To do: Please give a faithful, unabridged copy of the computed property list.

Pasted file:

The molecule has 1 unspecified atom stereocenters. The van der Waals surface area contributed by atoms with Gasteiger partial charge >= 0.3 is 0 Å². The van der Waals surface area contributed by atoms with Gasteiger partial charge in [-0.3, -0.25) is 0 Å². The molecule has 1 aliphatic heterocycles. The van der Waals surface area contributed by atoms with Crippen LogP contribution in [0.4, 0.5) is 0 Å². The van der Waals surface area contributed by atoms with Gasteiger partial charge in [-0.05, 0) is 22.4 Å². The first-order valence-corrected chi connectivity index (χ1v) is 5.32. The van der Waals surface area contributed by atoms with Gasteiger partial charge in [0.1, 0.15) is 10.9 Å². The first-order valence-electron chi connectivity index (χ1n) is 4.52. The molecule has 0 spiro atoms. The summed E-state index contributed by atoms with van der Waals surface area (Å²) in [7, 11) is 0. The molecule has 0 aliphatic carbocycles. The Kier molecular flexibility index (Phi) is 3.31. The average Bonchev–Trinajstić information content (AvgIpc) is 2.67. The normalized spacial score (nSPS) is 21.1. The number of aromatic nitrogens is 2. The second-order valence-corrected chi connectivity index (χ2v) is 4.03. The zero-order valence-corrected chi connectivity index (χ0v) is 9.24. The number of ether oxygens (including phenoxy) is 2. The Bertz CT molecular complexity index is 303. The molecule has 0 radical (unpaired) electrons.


The molecule has 1 unspecified atom stereocenters. The van der Waals surface area contributed by atoms with Gasteiger partial charge >= 0.3 is 0 Å². The van der Waals surface area contributed by atoms with Gasteiger partial charge in [-0.3, -0.25) is 0 Å². The molecule has 1 aliphatic heterocycles. The van der Waals surface area contributed by atoms with Crippen LogP contribution in [0.4, 0.5) is 0 Å². The van der Waals surface area contributed by atoms with Gasteiger partial charge in [-0.05, 0) is 22.4 Å². The first-order valence-corrected chi connectivity index (χ1v) is 5.32. The van der Waals surface area contributed by atoms with Gasteiger partial charge in [0.1, 0.15) is 10.9 Å². The first-order valence-electron chi connectivity index (χ1n) is 4.52. The molecule has 0 spiro atoms. The summed E-state index contributed by atoms with van der Waals surface area (Å²) in [7, 11) is 0. The molecule has 0 aliphatic carbocycles. The Kier molecular flexibility index (Phi) is 3.31. The average Bonchev–Trinajstić information content (AvgIpc) is 2.67. The normalized spacial score (nSPS) is 21.1. The number of aromatic nitrogens is 2. The second-order valence-corrected chi connectivity index (χ2v) is 4.03. The zero-order valence-corrected chi connectivity index (χ0v) is 9.24. The number of ether oxygens (including phenoxy) is 2. The Bertz CT molecular complexity index is 303. The molecule has 0 radical (unpaired) electrons.